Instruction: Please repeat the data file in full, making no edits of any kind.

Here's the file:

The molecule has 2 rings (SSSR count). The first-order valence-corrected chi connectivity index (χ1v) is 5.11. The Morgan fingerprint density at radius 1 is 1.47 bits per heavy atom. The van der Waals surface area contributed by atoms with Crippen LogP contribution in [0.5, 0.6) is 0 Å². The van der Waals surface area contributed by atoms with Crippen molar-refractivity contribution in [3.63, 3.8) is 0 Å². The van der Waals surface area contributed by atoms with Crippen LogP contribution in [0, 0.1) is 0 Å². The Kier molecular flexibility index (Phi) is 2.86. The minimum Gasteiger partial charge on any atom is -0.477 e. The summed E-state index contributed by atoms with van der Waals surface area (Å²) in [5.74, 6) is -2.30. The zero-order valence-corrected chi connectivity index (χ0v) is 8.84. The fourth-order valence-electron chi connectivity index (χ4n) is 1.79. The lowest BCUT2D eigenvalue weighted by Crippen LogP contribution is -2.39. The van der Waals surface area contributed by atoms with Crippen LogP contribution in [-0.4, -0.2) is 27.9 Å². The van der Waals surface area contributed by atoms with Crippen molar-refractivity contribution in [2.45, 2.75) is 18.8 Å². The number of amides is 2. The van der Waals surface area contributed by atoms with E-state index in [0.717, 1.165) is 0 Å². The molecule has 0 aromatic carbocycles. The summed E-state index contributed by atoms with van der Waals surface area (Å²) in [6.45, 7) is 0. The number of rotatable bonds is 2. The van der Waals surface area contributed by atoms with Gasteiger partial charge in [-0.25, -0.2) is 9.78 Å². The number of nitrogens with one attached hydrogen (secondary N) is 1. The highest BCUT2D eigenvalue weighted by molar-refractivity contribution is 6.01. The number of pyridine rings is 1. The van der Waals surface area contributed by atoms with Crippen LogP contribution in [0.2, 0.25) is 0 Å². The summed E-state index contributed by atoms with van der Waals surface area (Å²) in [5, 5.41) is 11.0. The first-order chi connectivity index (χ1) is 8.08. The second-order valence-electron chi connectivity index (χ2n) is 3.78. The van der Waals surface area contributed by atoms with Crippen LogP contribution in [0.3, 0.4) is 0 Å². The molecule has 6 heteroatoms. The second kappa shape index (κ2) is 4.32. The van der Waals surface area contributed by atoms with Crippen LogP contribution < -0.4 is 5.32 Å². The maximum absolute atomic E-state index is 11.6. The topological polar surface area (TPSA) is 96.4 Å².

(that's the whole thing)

The molecule has 2 rings (SSSR count). The first-order valence-corrected chi connectivity index (χ1v) is 5.11. The Morgan fingerprint density at radius 1 is 1.47 bits per heavy atom. The van der Waals surface area contributed by atoms with Crippen LogP contribution in [0.5, 0.6) is 0 Å². The van der Waals surface area contributed by atoms with Crippen molar-refractivity contribution in [3.63, 3.8) is 0 Å². The van der Waals surface area contributed by atoms with Crippen LogP contribution in [0, 0.1) is 0 Å². The Kier molecular flexibility index (Phi) is 2.86. The minimum Gasteiger partial charge on any atom is -0.477 e. The summed E-state index contributed by atoms with van der Waals surface area (Å²) in [5.74, 6) is -2.30. The zero-order valence-corrected chi connectivity index (χ0v) is 8.84. The fourth-order valence-electron chi connectivity index (χ4n) is 1.79. The lowest BCUT2D eigenvalue weighted by Crippen LogP contribution is -2.39. The van der Waals surface area contributed by atoms with Crippen LogP contribution in [-0.4, -0.2) is 27.9 Å². The van der Waals surface area contributed by atoms with Crippen molar-refractivity contribution in [2.45, 2.75) is 18.8 Å². The number of amides is 2. The van der Waals surface area contributed by atoms with E-state index in [0.717, 1.165) is 0 Å². The molecule has 0 aromatic carbocycles. The summed E-state index contributed by atoms with van der Waals surface area (Å²) in [6.45, 7) is 0. The number of rotatable bonds is 2. The van der Waals surface area contributed by atoms with Gasteiger partial charge in [-0.25, -0.2) is 9.78 Å². The number of nitrogens with one attached hydrogen (secondary N) is 1. The highest BCUT2D eigenvalue weighted by molar-refractivity contribution is 6.01. The number of pyridine rings is 1. The van der Waals surface area contributed by atoms with Crippen LogP contribution in [0.2, 0.25) is 0 Å². The summed E-state index contributed by atoms with van der Waals surface area (Å²) in [5, 5.41) is 11.0. The first-order chi connectivity index (χ1) is 8.08. The second-order valence-electron chi connectivity index (χ2n) is 3.78. The van der Waals surface area contributed by atoms with Crippen LogP contribution in [0.3, 0.4) is 0 Å². The molecule has 6 heteroatoms. The second kappa shape index (κ2) is 4.32. The van der Waals surface area contributed by atoms with Crippen LogP contribution < -0.4 is 5.32 Å². The maximum absolute atomic E-state index is 11.6. The topological polar surface area (TPSA) is 96.4 Å².